What do you think? What approach do you use to make sure your images work for people who are color blind?

100 Things You Should Know About People: #49 — The Brain Looks For Simple Patterns

Examples of geons and objects

What do you see when you look at the x’s below?

xx    xx    xx    xx

Chances are you will say you see four sets of 2 x’s each. You won’t see them as 8 separate x’s. You interpret the white space, or lack of it, as a pattern.

People are great at recognizing patterns Recognizing patterns helps you make quick sense of all the sensory input that comes to you every second. Your eyes and your brain will want to create patterns, even if there are no real patterns there. Your brain wants to see patterns.

Individual cells respond to certain shapes In 1959, two researchers, Hubel and Wiesel showed that there are individual cells in the visual cortex of your brain that respond only to horizontal lines, other cells that respond only to vertical lines, other cells that respond to edges, and cells that respond only to certain angles. (In 1981 Hubel and Wiesel won a Nobel price for their work on vision).

The Memory Bank Theory Even with Hubel and Wiesel’s work in 1959, for many years the prevailing theory of pattern recognition was that you have a memory bank that stores millions of objects, and when you see an object you compare it with all the items in your memory bank until you find the one that matches.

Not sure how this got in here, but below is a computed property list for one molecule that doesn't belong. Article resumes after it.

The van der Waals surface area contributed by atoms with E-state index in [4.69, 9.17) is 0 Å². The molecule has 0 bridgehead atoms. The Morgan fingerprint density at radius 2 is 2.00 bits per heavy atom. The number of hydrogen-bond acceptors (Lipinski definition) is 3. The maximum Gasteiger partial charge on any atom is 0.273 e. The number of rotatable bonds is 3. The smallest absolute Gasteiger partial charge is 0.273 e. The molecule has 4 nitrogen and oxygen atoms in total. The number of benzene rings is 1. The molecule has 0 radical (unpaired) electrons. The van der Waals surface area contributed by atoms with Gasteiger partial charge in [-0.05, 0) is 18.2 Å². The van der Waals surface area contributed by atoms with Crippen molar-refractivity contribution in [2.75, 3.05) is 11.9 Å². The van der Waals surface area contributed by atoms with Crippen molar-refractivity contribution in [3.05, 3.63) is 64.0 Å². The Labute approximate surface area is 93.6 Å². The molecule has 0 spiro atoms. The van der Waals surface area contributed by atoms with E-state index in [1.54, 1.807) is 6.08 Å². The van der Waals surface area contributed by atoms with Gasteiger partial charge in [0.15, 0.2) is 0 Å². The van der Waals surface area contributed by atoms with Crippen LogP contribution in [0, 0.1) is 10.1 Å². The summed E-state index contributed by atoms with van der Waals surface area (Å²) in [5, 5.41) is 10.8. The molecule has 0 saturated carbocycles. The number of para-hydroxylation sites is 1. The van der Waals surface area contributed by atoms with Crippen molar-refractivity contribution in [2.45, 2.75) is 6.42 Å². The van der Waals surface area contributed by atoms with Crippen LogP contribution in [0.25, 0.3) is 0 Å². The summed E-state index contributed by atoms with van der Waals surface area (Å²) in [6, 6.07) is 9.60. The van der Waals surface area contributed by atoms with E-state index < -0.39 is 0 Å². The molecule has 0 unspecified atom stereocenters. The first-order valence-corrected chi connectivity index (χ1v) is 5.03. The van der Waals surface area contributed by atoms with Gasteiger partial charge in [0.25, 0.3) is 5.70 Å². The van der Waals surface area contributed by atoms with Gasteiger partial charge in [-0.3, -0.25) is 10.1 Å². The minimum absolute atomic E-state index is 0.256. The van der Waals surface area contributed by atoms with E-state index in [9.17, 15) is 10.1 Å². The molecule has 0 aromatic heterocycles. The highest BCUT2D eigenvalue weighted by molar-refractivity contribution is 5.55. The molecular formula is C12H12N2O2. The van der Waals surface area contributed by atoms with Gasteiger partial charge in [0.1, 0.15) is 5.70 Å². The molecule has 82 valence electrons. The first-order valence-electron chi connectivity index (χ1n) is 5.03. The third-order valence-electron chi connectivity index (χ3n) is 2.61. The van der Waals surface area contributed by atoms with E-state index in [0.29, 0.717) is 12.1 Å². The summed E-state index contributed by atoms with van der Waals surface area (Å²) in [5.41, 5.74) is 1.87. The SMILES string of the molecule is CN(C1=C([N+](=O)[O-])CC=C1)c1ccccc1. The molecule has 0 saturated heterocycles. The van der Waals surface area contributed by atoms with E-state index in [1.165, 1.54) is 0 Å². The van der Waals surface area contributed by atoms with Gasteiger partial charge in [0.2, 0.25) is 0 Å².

You recognize objects by simple shapes – But research now points to the idea that we recognize certain basic shapes in what we are looking at, and we use these basic shapes, called geons, to recognize objects. Irving Biederman came up with the idea of geons in 1985. It’s thought that there are 24 basic shapes that people recognize, and that these shapes are the building blocks of the objects we see and identify.

The picture at the beginning of this article shows examples of Biederman’s geons and how they are incorporated into objects for pattern recognition.


  • Use patterns as much as possible, since people will automatically be looking for them. Use grouping and white space to create patterns.
  • If you want people to recognize an object quickly, use a simple geometric drawing of the object. This will make it easier to recognize the underlying geons, and thus make the object easier and faster to recognize.

What do you think? Have you tried using simple shapes to create your drawings and icons for people to recognize?

And for those of you who like to read the research:

Biederman, I., Human Image Understanding: Recent Research and a Theory in Computer Vision, Graphics and Image Processing, 1985, Elsevier.